“The day my book got to the number one spot on the psychological thriller best seller list, I knew it finally bumped The Girl On The Train off the perch it had practically owned for the last year,” writes Eva Lesko Natiello for HuffPost Books in a February 10th article. Natiello, author of the indie book The Memory Box, writes: “That was a big deal for me. Mostly because my book is self-published. Any self-published author knows how difficult it is to compete with other indie books, not to mention, traditionally published ones.” And what does Natiello credit her success to? In part: an engaged reader base, and a great deal of “buzz.” Says Natiello: “The challenge is, how to get buzz. What is the marketing plan? We can’t do it in the same way traditionally published books do.” Indie authors lack the paid professional marketing team that traditionally published authors have in their corner by default. She advocates for self-publishing authors to steer clear of trying to beat the traditional books at their own game, but rather to focus on taking advantage of self-publishing’s unique benefits. What are those, pray? Immediate price flexibility is one, writes Natiello, and speed to market in addition to accessibility to readers. Indie authors have nothing to apologize for, she says. Traditional publishing has rigged the game against midlist authors since it became an institution, and now indie authors are taking back the field–with elbow grease and ingenuity. For the rest of Natiello’s reflection on her time on the bestseller list, check out her essay here.
Fresh from across the Big Pond, here comes another instant international indie bestseller! In his February 9th article for Australia’s ABC News, Brett Williamson introduces his readers to the winsome little anti-bullying picture book, A Ferret Named Phil. The brainchild of 21-year-old Adelaide author William Reimer, the book follows the (mis)adventures of its titular character as he encounters a series of rough situations. Reimer, writes Williamson, “said he and the majority of his friends had experienced some form of bullying while growing up and that he wanted the book to help children who may be subjected to bullying.” He originally drafted the book as part of a high school project before rediscovering it at the the bottom of a drawer and rewriting it–up to seventeen times–as he journeyed toward publication. Reimer quit his job at a café before polling local banks and his social circle for funding. Eventually, he met with success as he crowd-sourced his funding efforts and self-published, and now that the book is in distribution he’s beginning to see positive responses flood in. “Recently I got a message from a mother who wanted to thank me for the book,” Williamson quotes Reimer as saying: “Her little girl shied away from things and then she started to read my book and took it to kindergarten in her bag every day. When her mother asked her about it, she said that she wanted to be brave like Phil.” That’s about as sweet a testimonial as one could hope for. Watch out for this book as it crosses the seven seas in the coming year!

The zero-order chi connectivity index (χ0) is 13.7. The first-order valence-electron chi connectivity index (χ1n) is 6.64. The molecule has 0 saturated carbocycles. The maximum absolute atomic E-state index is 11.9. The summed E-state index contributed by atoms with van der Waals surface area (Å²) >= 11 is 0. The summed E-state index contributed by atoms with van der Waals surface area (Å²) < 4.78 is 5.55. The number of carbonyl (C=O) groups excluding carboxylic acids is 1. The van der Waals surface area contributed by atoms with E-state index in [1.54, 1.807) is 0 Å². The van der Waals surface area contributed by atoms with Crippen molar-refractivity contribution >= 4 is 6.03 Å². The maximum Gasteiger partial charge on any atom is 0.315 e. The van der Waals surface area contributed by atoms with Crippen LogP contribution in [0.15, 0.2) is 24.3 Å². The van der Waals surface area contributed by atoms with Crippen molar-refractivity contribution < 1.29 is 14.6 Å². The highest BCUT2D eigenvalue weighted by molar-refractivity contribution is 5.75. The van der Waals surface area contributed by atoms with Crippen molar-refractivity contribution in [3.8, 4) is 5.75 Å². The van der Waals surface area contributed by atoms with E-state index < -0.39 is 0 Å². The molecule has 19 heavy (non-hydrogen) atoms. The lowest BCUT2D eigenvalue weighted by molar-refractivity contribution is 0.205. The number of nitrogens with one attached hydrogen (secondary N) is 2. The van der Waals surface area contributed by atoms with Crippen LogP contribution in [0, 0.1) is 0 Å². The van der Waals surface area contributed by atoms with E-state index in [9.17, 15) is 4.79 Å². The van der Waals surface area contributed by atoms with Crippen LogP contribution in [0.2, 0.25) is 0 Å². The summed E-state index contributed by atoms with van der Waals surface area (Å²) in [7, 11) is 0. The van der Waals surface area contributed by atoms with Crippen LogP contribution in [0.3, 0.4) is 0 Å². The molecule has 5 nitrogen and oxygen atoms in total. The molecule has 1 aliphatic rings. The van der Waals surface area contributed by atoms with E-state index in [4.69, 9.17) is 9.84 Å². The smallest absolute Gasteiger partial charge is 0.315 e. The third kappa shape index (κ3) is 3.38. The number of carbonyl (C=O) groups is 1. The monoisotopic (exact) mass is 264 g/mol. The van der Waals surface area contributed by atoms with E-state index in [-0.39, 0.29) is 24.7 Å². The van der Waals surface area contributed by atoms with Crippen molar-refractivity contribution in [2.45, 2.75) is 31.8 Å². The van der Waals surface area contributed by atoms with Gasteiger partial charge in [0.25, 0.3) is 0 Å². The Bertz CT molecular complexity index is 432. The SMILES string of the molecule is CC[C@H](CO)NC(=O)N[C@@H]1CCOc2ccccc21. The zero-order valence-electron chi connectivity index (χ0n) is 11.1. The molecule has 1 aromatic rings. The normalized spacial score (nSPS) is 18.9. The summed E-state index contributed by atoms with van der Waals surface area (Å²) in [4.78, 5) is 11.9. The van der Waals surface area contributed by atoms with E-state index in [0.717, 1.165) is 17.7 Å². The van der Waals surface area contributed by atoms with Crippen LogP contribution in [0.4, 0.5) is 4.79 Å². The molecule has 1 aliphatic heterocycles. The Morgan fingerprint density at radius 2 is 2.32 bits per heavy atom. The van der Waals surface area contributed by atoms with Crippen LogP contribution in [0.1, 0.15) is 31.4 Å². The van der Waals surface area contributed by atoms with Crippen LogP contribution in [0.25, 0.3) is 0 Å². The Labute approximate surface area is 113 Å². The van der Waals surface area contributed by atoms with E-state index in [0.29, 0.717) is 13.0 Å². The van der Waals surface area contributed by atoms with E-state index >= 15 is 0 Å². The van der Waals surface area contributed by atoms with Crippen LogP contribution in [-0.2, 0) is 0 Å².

As a self-publishing author, you may find it helpful to stay up-to-date on the trends and news related to the self-publishing industry.This will help you make informed decisions before, during and after the self-publishing process, which will lead to a greater self-publishing experience. To help you stay current on self-publishing topics, simply visit our blog every Monday to find out the hottest news. If you have other big news to share, please comment below.
ABOUT KELLY SCHUKNECHT: Kelly Schuknecht is the Executive Vice President of Outskirts Press. In addition to her contributions to the Outskirts Press blog at blog.outskirtspress.com, Kelly and a group of talented marketing experts offer book marketing services, support, and products to not only published Outskirts Press authors, but to all authors and professionals who are interested in marketing their books and/or careers. Learn more about Kelly on her blog, kellyschuknecht.com.